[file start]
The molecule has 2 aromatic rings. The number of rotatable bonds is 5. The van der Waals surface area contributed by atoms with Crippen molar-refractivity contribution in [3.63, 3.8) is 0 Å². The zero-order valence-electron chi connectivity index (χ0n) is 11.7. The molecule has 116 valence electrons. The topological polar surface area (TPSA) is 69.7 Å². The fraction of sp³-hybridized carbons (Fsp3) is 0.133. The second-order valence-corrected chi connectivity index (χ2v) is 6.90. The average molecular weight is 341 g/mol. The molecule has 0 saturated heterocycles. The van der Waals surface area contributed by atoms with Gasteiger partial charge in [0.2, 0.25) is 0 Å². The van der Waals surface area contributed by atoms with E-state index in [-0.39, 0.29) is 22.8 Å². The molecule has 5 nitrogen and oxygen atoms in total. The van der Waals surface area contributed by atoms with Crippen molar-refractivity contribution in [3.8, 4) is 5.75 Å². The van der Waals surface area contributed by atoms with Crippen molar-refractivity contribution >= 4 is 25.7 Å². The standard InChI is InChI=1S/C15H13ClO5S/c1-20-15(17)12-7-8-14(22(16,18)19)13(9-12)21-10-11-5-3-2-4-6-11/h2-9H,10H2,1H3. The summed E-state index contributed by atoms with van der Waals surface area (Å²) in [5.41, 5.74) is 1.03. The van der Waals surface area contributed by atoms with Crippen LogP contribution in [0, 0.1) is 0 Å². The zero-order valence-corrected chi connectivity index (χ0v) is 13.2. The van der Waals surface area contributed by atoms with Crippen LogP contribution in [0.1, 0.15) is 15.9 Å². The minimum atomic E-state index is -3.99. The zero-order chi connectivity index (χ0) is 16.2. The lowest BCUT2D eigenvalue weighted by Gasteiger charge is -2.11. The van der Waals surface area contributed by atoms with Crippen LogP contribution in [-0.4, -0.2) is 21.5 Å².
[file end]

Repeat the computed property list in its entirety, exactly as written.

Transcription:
The molecule has 2 aromatic rings. The number of rotatable bonds is 5. The van der Waals surface area contributed by atoms with Crippen molar-refractivity contribution in [3.63, 3.8) is 0 Å². The zero-order valence-electron chi connectivity index (χ0n) is 11.7. The molecule has 116 valence electrons. The topological polar surface area (TPSA) is 69.7 Å². The fraction of sp³-hybridized carbons (Fsp3) is 0.133. The second-order valence-corrected chi connectivity index (χ2v) is 6.90. The average molecular weight is 341 g/mol. The molecule has 0 saturated heterocycles. The van der Waals surface area contributed by atoms with Gasteiger partial charge in [0.2, 0.25) is 0 Å². The van der Waals surface area contributed by atoms with E-state index in [-0.39, 0.29) is 22.8 Å². The molecule has 5 nitrogen and oxygen atoms in total. The van der Waals surface area contributed by atoms with Crippen molar-refractivity contribution in [3.8, 4) is 5.75 Å². The van der Waals surface area contributed by atoms with Crippen molar-refractivity contribution >= 4 is 25.7 Å². The standard InChI is InChI=1S/C15H13ClO5S/c1-20-15(17)12-7-8-14(22(16,18)19)13(9-12)21-10-11-5-3-2-4-6-11/h2-9H,10H2,1H3. The summed E-state index contributed by atoms with van der Waals surface area (Å²) in [5.41, 5.74) is 1.03. The van der Waals surface area contributed by atoms with Crippen LogP contribution in [0, 0.1) is 0 Å². The zero-order valence-corrected chi connectivity index (χ0v) is 13.2. The van der Waals surface area contributed by atoms with Crippen LogP contribution in [0.1, 0.15) is 15.9 Å². The minimum atomic E-state index is -3.99. The zero-order chi connectivity index (χ0) is 16.2. The lowest BCUT2D eigenvalue weighted by Gasteiger charge is -2.11. The van der Waals surface area contributed by atoms with Crippen LogP contribution in [-0.4, -0.2) is 21.5 Å².